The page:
Some might argue the data points Joe Lavorgna are worried about are completely useless stuff, backward looking subterfuge. However, Joe wants all of us to give recession a chance.

Hey, anything can happen, right?

According to the firm’s Chief U.S. Economist Joseph LaVorgna, looking at the index of leading economic indicators — a measure by the Conference Board that includes economic indicators believed to change before the broader business cycle — brings cause for concern.

“While consumer spending was relatively sturdy in the second quarter and nonfarm payroll growth rebounded solidly last month, the downward trend in the growth rate of the LEI indicates that near-term risks to growth remain to the downside,” he writes.

Here’s a chart from the note, where recessions are shaded in grey. “As the chart below illustrates, in the past two business cycles, an outright year-over-year decline in the LEI after a prolonged period of growth has presaged recession,” LaVorgna says.


As of right now, recession doesn’t look likely. However, should we dive lower towards the end of 2016, fueled by energy prices falling to levels that place a sundry of American oil companies in financial distress, the narrative will quickly change from one of recovery to wrought with panic.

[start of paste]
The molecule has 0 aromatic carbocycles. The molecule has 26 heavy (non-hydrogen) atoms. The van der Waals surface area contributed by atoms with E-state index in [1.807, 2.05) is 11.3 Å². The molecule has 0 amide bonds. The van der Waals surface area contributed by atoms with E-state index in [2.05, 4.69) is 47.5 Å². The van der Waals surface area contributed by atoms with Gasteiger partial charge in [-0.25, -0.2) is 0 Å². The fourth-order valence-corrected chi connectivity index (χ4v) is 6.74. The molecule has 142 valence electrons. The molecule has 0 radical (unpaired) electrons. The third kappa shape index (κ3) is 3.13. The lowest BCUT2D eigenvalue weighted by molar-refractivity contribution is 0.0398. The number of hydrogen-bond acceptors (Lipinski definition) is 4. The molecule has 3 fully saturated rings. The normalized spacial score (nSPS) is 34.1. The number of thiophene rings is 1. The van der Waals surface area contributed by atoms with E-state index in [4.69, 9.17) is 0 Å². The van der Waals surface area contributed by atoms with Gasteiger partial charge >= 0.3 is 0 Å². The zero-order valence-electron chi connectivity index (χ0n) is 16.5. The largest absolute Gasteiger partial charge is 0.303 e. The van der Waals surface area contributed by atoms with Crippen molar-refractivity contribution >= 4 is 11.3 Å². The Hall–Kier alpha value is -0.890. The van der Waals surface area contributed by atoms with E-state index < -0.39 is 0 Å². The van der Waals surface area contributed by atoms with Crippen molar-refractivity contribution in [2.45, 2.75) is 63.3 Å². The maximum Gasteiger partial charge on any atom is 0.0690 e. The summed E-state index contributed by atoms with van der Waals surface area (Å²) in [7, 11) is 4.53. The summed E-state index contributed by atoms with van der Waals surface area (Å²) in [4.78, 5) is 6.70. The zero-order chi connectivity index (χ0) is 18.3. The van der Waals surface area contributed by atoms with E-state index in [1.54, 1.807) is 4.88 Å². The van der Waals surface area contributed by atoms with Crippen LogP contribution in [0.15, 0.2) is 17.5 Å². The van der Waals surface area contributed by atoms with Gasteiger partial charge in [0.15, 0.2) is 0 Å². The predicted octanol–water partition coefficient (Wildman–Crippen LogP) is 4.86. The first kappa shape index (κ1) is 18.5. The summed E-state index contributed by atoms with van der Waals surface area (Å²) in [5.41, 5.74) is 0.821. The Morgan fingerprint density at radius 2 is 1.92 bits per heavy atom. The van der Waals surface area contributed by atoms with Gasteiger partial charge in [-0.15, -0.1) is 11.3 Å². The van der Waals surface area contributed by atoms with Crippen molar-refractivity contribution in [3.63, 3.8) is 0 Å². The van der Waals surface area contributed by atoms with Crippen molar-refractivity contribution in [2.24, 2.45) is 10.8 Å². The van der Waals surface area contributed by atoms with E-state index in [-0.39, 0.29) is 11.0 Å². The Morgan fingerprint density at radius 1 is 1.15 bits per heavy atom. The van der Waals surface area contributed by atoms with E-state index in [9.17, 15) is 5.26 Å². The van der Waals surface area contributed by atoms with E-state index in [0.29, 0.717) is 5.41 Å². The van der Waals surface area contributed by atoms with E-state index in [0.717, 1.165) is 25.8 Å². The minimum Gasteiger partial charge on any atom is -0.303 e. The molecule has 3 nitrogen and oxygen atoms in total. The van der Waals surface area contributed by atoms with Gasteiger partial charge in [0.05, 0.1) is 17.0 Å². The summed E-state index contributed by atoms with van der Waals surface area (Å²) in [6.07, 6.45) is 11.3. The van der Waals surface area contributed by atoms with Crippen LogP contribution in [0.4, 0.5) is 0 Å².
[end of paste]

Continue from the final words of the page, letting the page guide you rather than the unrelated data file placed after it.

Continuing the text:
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Wedbush Out With Note, Talking Extreme Shit About $NTDOY


It’s hard to take such a bad firm seriously. I mean, really, Wedbush Morgan is the Rodney Dangerfield of investment banks. You know it. I know it.

Their scatter brained skepticism on Nintendo and Pokemon Go are, generally, incomprehensible. We all knew that Nintendo had a partner and everyone knew the revenue split. What exactly is new here, other than valuation?

Wedbush is skeptical about the game’s staying power and economics with Nintendo booking only modest profits from Pokémon Go and likely struggling to achieve its FY:17 guidance given its bullish 3DS software expectations and the potential for NX to slip out of the year Niantic is the publisher of the game and likely pays The Pokémon Company a royalty for the underlying IP. In addition, mobile revenues are split 70% / 30% between the publisher and the applicable storefront. Assuming Nintendo owns 32% of Niantic, matching its stake in The Pokémon Company, they believe that in a best case scenario Nintendo would be entitled to 22.4% of revenues or profits (70% times 32%), and any benefit will likely show up in non-operating income.

I’m not a fan of buying into a 100% melt up. But I do recognize when something special takes hold of people. Pokemon Go is something Nintendo will profit from, immensely. The question is, how sustainable is the hype?

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BTIG Downgrades $FB on Risk-Reward Assessment

A woman checks the Facebook Inc. site on her smartphone whilst standing against an illuminated wall bearing the Facebook Inc. logo in this arranged photograph in London, U.K., on Wednesday, Dec. 23, 2015. Facebook Inc.s WhatsApp messaging service, with more than 100 million local users, is the most-used app in Brazil, according to an Ibope poll published on Dec. 15. Photographer: Chris Ratcliffe/Bloomberg via Getty Images